In 2012, Big Copyright suffered several setbacks. And Big Data ramped up its efforts. Our technology expert looks back and forward at the world online.
Throughout 2012 there were constant reminders that when it comes to power on the internet, nothing can be taken for granted. There’ll be more in 2013.
Early in the year, internet service provider iiNet’s High Court win against the film industry here in Australia, the defeat of the SOPA and PIPA legislation in the US, and the defeat of the Anti-Counterfeiting Trade Agreement in Europe were all signs that Big Copyright players wouldn’t always get things their way.
Big Copyright suffered another setback when the high profile FBI-led arrest of Kim Dotcom on January 20 was followed by a steady unravelling of the validity of evidence in the case and revelations of illegal surveillance by New Zealand’s Government Communications Security Bureau.
Anonymous was reminded that the hackers don’t always win when 25 suspected hackers were arrested on February 28, an event that Anonymous spokesperson Barrett Brown said had crippled the collective. Brown himself was arrested on September 12.
Here in Australia, law enforcement’s push for ISP data retention has ground to a halt, at least until well after next year’s federal election. More players who won’t always get things their way.
“As 2012 unfolds, the war on the internet will escalate,” I wrote last year. It did, and it will do so again in 2013.
Another battle will unfold in 2013, that for market share between the three big mobile computing platforms. Apple’s iOS running on iPhones and iPads. Google’s Android running on various hardware but with Samsung as the giant. And Microsoft aiming to come back with Windows Phone 8, again with a variety of hardware but with Nokia and its own new Surface device as flagships.
There’s a rationale behind Microsoft’s radical new interface, but it’s also a gamble. Christmas consumers are still buying Apple’s gear by the container load, and the corporate market is yet to express strong interest in migrating to Windows 8.
A recent Kleiner Perkins presentation showed that the Wintel platform — the combination of Microsoft Windows running on Intel’s processor chips — now accounts for just 35% of personal internet-connected devices and falling.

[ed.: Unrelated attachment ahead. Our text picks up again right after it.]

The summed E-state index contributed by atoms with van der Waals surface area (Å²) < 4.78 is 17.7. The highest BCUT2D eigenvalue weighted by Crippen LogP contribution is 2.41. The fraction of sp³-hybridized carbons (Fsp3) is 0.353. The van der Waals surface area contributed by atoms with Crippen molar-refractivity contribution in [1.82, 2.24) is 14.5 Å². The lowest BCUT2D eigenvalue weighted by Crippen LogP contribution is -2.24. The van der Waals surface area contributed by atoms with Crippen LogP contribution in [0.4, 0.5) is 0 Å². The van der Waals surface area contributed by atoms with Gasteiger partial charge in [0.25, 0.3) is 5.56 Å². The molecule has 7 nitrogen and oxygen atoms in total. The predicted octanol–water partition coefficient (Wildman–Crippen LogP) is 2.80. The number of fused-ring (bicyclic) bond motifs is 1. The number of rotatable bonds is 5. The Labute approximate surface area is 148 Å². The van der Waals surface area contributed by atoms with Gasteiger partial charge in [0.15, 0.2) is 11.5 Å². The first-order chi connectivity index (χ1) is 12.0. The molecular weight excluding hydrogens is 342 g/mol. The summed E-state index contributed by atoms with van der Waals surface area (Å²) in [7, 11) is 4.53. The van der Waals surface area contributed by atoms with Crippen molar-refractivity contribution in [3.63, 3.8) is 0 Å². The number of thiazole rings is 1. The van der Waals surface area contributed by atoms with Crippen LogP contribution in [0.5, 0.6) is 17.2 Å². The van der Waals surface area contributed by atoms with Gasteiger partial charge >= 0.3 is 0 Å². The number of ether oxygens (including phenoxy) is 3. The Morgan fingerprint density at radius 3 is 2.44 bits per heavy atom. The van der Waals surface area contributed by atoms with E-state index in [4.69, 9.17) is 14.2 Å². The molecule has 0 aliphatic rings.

Will the Microsoft-Nokia alliance save both from doom?
Meanwhile, some time in 2012 Australia passed a subtle but important milestone: smartphone penetration passed 50%. Pocket-sized internet-connected devices are no longer something just some of us own. They’re now something most of us own.
The figure is actually 52%, Google reported in May, and our usage of these devices is more sophisticated than the US, UK and Japan.
With ubiquitous smartphones, and the 4G networks telcos are rolling out to connect them to services in the cloud, will come apps that implement new business models. Traditional players will be threatened and fight back, just as the retailers did when consumers started buying offshore.
The taxi industry is one of the first off the rank. Ingogo, goCatch and other apps allow smartphone users to hail cabs directly, bypassing existing booking networks. Uber takes things further by providing a front-end onto hire car services.
The taxi industry will fight back hard in 2013 and it won’t be the only bunfight.
And the buzzword to watch out for? Big Data.
The price of data storage and computing power has plummeted. Computing devices on every desktop and in every pocket are connected via the internet to cloud data centres, where everything is logged, cross-referenced and analysed. The more data a business has, the more it can discover about its customers and convert to profit.